Q: How has this affected your marriage?
A: It certainly hasn't been easy, and we have questioned ourselves and each other more than once, but the struggle itself has shown us how strong our friendship and marriage was to begin with. There is no possible way we could have survived this nightmare if we hadn't understood how to comfort (and sometimes distract) the other person. I can't speak for Trent, but I can honestly say that witnessing his courage and resolve has motivated me to be a better person. In the chaos of the first few days, Trent threw himself into countless websites looking for information to explain to my feeble mind what was happening to the baby that I had just delivered, adored, and blamed myself for hurting. Additionally, and in no way am I trying to diminish the affect this CHD has had on our family and friends, there was no one else that could understand what it felt like to be in my shoes. Only Trent could understand what I was feeling, and I found comfort, peace, and respect in that fact. Those feelings continue now that we are expecting our second child. We are both experiencing the fear that comes with knowing our new baby has an increased risk, but we also know - beyond a shadow of doubt - that whatever happens, we did it once and we can do it again.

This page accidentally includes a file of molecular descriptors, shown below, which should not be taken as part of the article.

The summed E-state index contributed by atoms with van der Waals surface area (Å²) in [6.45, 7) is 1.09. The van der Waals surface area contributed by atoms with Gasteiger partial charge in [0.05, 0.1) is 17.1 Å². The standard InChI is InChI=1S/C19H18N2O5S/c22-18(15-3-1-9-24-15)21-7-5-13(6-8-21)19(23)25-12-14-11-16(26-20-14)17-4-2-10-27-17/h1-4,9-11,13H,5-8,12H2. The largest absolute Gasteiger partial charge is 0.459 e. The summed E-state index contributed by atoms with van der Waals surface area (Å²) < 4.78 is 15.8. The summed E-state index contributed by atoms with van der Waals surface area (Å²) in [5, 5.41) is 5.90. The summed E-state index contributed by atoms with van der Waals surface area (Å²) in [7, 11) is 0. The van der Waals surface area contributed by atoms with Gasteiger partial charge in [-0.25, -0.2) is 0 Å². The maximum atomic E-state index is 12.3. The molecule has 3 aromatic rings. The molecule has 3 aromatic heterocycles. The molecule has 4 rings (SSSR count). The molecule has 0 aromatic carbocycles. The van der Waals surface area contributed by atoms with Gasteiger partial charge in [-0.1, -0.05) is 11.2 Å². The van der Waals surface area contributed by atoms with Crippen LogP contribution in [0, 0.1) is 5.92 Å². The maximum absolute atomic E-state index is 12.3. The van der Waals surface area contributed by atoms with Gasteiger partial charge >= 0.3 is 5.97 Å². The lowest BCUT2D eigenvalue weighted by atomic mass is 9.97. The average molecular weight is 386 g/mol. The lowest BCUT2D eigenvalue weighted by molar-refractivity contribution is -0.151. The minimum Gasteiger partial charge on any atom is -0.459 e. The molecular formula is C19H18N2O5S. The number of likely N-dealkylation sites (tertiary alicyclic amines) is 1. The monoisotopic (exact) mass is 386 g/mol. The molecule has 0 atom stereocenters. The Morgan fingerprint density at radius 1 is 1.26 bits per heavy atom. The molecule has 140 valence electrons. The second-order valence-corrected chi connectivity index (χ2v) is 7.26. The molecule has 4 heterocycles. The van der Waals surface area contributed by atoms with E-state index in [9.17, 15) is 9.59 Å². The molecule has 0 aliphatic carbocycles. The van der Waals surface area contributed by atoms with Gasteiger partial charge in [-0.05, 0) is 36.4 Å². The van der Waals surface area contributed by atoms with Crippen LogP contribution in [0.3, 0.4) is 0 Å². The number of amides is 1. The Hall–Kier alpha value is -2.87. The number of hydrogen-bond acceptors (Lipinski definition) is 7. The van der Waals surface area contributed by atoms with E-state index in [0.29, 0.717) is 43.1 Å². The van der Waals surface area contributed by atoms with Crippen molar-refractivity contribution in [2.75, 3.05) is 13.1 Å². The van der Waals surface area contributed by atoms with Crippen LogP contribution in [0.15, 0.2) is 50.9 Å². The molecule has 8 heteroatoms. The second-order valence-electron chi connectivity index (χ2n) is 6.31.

Q: What is the risk that the new baby will have a heart defect?
A: The chance of a CHD in any family is 1%. In our situation, the risk of another child with a CHD increases to 2%. However, we have been assured by our surgeon and cardiologist that it's very rare, and we have yet to meet a family that has more than one child with a CHD.

Thank you for taking the time to read the answers to these very important and common questions. If you have a question that was not addressed in this entry, please ask. We are more than happy to share anything that helps spread awareness and understanding of this complex and life-changing disease.

With heart hugs,

Trent, Dena, and Tucker